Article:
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RFC: Add method Result::into_ok #2799

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mzabaluev commented Nov 2, 2019

Add method Result::unwrap_infallible Result::into_ok to provide a convenient alternative to unwrap for converting Result values with an uninhabitable Err type, while ensuring infallibility at compile time.

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KrishnaSannasi commented Nov 2, 2019

This is a small enough change that you could just send a PR and get it done on nightly.

Co-Authored-By: kennytm <kennytm@gmail.com>
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mzabaluev commented Nov 2, 2019

@KrishnaSannasi I've got it lined up, but the collaboration guidance suggests going through an RFC when introducing API additions. It might yet get bogged down in subcommittees, two parties polarized around unwrap_always vs. unwrap_infallible will debate it for days, this kind of thing.

Found a pre-existing Rust issue which proposed nearly exactly
what I came up with.
mzabaluev added a commit to mzabaluev/rust that referenced this pull request Nov 2, 2019
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joshtriplett commented Nov 4, 2019

This is a minor nit, and I really don't want to bikeshed this. But I was very much hoping that with the stabilization of ! it would no longer be necessary to write the word infallible. 😄

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mzabaluev commented Nov 4, 2019

@glaebhoerl into_inner typically applies where there is one main encapsulated thing, while with Result one could still logically try to examine the content of Err and have an unreachable branch on it, so it does not seem so clear cut to me.

I'd like the method name to convey the intent of assuring statically the infallibility that may not be available on the generic Result. Also, when the error becomes inhabitable, it can be as simple as s/unwrap_infallible/unwrap/ to refactor a whole affected module, while with into_inner you'd have to review or unbreak the call sites where it's something else, or even risk inadvertently changing that to unwrap which would compile, but mean something different.

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mzabaluev commented Nov 4, 2019

But I was very much hoping that with the stabilization of ! it would no longer be necessary to write the word infallible.

I'm open to a name devoid of uncommon adjectives, like unwrap_always (as a counterpoint to the never-error).

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mzabaluev commented Nov 4, 2019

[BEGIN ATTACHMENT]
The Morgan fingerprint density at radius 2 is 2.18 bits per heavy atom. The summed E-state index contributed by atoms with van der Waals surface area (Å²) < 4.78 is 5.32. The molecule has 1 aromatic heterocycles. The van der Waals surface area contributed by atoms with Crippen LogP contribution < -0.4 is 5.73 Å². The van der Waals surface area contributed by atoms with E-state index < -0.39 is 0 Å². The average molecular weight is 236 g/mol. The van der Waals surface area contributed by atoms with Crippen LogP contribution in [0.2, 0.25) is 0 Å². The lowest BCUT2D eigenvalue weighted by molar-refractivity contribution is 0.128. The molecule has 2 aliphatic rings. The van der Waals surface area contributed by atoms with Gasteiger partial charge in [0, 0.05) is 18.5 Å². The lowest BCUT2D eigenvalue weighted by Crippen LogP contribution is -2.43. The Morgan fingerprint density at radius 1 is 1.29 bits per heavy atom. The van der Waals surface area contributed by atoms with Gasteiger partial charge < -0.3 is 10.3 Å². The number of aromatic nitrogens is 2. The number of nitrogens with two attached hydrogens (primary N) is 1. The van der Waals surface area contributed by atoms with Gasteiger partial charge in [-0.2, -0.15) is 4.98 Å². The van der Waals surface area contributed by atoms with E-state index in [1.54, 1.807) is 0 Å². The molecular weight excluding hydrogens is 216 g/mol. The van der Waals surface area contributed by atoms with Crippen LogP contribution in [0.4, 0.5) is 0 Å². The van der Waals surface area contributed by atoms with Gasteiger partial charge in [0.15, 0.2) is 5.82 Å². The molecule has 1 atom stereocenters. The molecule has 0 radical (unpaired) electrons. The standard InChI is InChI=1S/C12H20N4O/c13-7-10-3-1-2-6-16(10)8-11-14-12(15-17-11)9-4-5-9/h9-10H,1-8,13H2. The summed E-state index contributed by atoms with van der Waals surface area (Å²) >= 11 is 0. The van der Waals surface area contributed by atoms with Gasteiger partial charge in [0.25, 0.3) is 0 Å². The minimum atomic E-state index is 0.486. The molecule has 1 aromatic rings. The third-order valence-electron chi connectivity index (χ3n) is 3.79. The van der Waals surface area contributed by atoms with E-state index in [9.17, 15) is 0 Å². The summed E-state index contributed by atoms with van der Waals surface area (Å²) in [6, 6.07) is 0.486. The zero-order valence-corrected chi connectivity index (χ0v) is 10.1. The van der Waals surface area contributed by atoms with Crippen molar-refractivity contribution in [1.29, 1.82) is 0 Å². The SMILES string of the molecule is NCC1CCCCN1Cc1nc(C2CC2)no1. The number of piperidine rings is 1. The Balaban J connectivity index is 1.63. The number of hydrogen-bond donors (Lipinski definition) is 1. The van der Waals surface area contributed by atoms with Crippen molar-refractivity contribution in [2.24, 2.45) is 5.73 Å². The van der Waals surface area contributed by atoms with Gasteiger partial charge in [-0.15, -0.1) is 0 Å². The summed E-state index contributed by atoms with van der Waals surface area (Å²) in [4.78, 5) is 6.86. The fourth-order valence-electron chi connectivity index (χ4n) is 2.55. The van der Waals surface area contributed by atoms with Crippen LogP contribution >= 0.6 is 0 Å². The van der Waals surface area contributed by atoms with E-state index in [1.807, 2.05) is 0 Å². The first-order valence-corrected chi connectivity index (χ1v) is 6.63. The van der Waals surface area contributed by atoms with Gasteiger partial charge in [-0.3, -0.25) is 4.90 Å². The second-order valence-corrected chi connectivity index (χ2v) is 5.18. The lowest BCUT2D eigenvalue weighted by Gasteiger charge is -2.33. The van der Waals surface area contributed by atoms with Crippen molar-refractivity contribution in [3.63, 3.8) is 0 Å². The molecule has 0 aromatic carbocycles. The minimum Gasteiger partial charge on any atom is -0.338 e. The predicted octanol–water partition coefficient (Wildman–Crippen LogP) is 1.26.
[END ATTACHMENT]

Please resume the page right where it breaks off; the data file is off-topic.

To make it really short, but still distinctive, it can be named into_ok. As pointed out by @glaebhoerl, the infallibility connotation of into would convey the intent well enough.

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joshtriplett commented Nov 4, 2019

Bikeshedding in the RFC issue has been most useful.
@mzabaluev mzabaluev changed the title RFC: Result::unwrap_infallible RFC: Add method Result::into_ok Nov 4, 2019
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remram44 commented Nov 5, 2019

I think it might be better to call it something that doesn't start with unwrap. I often find myself grepping my code for \bunwrap to find places with possible panics (unwrap, unwrap_err, unwrap_none) and this is not one of them. On the other hand there are already matching methods that don't panic (unwrap_or, unwrap_or_else) so I guess that ship might have sailed 😅

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MOZGIII commented Nov 5, 2019

To me unwrap-ish style makes more sense. Result wraps the T value with Ok(T), and the unwrapping is extracting that value. It has nothing to do with panics and it already implies we're dealing with Ok variant (though we have unwrap_err and so on - but it only proves my point).

I also like From impl for Result<T, !> - it makes a lot of sense, and it's ergonomic in a sense it's easy to combine with fns that take Into<T>.

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MOZGIII commented Nov 5, 2019

This is a minor nit, and I really don't want to bikeshed this. But I was very much hoping that with the stabilization of ! it would no longer be necessary to write the word infallible. 😄

We'd still have to refer to it somehow. infallible or something else - we should have a proper name for this thing. The alternative is using "the exclamation type thing" (derived from syntax) - and I like it even less.

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mzabaluev commented Nov 5, 2019

@MOZGIII

I also like From impl for Result<T, !> - it makes a lot of sense, and it's ergonomic in a sense it's easy to combine with fns that take Into<T>.

Did you mean impl From<Result<T, !>> for T? The RFC explains in the alternatives section that it is not feasible, because it may overlap with impls defined for specific types in other crates and therefore would be a breaking change. Also, see the discussion above regarding the need to make the method name distinct to facilitate refactoring.

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MOZGIII commented Nov 5, 2019

Yes, I meant impl From<Result<T, !>> for T. I would argue that, despite it's a breaking change, it's kind of an acceptable one. Let's go in-depth and see how bad would this breaking change be? That said, I agree that this may be a problem big enough for us to disregard this approach.